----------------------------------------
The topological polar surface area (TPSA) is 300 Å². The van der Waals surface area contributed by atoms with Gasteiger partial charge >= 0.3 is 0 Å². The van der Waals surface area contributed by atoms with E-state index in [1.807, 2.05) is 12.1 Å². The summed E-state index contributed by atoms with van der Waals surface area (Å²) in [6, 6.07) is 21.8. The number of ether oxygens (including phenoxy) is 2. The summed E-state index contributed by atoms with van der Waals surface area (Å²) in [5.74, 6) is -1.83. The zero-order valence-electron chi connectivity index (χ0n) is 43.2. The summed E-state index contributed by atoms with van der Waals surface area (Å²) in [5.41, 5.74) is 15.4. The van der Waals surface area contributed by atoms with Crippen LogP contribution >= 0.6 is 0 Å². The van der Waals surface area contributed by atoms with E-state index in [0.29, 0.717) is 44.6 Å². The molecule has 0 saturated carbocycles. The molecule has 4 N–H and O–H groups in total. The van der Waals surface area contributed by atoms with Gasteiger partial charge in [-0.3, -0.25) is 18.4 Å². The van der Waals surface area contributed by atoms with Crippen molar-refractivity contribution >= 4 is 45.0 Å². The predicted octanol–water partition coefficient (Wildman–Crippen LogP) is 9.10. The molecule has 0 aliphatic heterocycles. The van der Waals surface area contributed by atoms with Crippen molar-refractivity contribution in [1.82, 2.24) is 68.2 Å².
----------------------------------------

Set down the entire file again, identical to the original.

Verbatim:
The topological polar surface area (TPSA) is 300 Å². The van der Waals surface area contributed by atoms with Gasteiger partial charge >= 0.3 is 0 Å². The van der Waals surface area contributed by atoms with E-state index in [1.807, 2.05) is 12.1 Å². The summed E-state index contributed by atoms with van der Waals surface area (Å²) in [6, 6.07) is 21.8. The number of ether oxygens (including phenoxy) is 2. The summed E-state index contributed by atoms with van der Waals surface area (Å²) in [5.74, 6) is -1.83. The zero-order valence-electron chi connectivity index (χ0n) is 43.2. The summed E-state index contributed by atoms with van der Waals surface area (Å²) in [5.41, 5.74) is 15.4. The van der Waals surface area contributed by atoms with Crippen LogP contribution >= 0.6 is 0 Å². The van der Waals surface area contributed by atoms with E-state index in [0.29, 0.717) is 44.6 Å². The molecule has 0 saturated carbocycles. The molecule has 4 N–H and O–H groups in total. The van der Waals surface area contributed by atoms with Gasteiger partial charge in [-0.3, -0.25) is 18.4 Å². The van der Waals surface area contributed by atoms with Crippen molar-refractivity contribution >= 4 is 45.0 Å². The predicted octanol–water partition coefficient (Wildman–Crippen LogP) is 9.10. The molecule has 0 aliphatic heterocycles. The van der Waals surface area contributed by atoms with Crippen molar-refractivity contribution in [1.82, 2.24) is 68.2 Å².